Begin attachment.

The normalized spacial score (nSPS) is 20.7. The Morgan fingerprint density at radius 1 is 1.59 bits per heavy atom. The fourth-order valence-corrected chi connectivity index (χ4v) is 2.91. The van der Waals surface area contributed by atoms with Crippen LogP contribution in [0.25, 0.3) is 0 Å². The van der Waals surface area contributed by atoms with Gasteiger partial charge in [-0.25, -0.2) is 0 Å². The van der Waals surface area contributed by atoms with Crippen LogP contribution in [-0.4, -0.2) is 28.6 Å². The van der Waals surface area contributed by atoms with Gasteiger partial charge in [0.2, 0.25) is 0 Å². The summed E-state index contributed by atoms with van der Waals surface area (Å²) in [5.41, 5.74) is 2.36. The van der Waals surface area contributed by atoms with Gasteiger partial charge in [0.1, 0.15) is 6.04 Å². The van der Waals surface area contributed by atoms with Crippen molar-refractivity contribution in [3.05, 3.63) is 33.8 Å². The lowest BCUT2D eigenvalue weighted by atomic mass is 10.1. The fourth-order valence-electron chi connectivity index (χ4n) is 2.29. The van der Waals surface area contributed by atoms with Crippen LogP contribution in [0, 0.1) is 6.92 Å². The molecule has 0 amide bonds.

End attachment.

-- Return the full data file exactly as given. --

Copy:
The normalized spacial score (nSPS) is 20.7. The Morgan fingerprint density at radius 1 is 1.59 bits per heavy atom. The fourth-order valence-corrected chi connectivity index (χ4v) is 2.91. The van der Waals surface area contributed by atoms with Crippen LogP contribution in [0.25, 0.3) is 0 Å². The van der Waals surface area contributed by atoms with Gasteiger partial charge in [-0.25, -0.2) is 0 Å². The van der Waals surface area contributed by atoms with Crippen LogP contribution in [-0.4, -0.2) is 28.6 Å². The van der Waals surface area contributed by atoms with Gasteiger partial charge in [0.2, 0.25) is 0 Å². The summed E-state index contributed by atoms with van der Waals surface area (Å²) in [5.41, 5.74) is 2.36. The van der Waals surface area contributed by atoms with Gasteiger partial charge in [0.1, 0.15) is 6.04 Å². The van der Waals surface area contributed by atoms with Crippen molar-refractivity contribution in [3.05, 3.63) is 33.8 Å². The lowest BCUT2D eigenvalue weighted by atomic mass is 10.1. The fourth-order valence-electron chi connectivity index (χ4n) is 2.29. The van der Waals surface area contributed by atoms with Crippen LogP contribution in [0, 0.1) is 6.92 Å². The molecule has 0 amide bonds.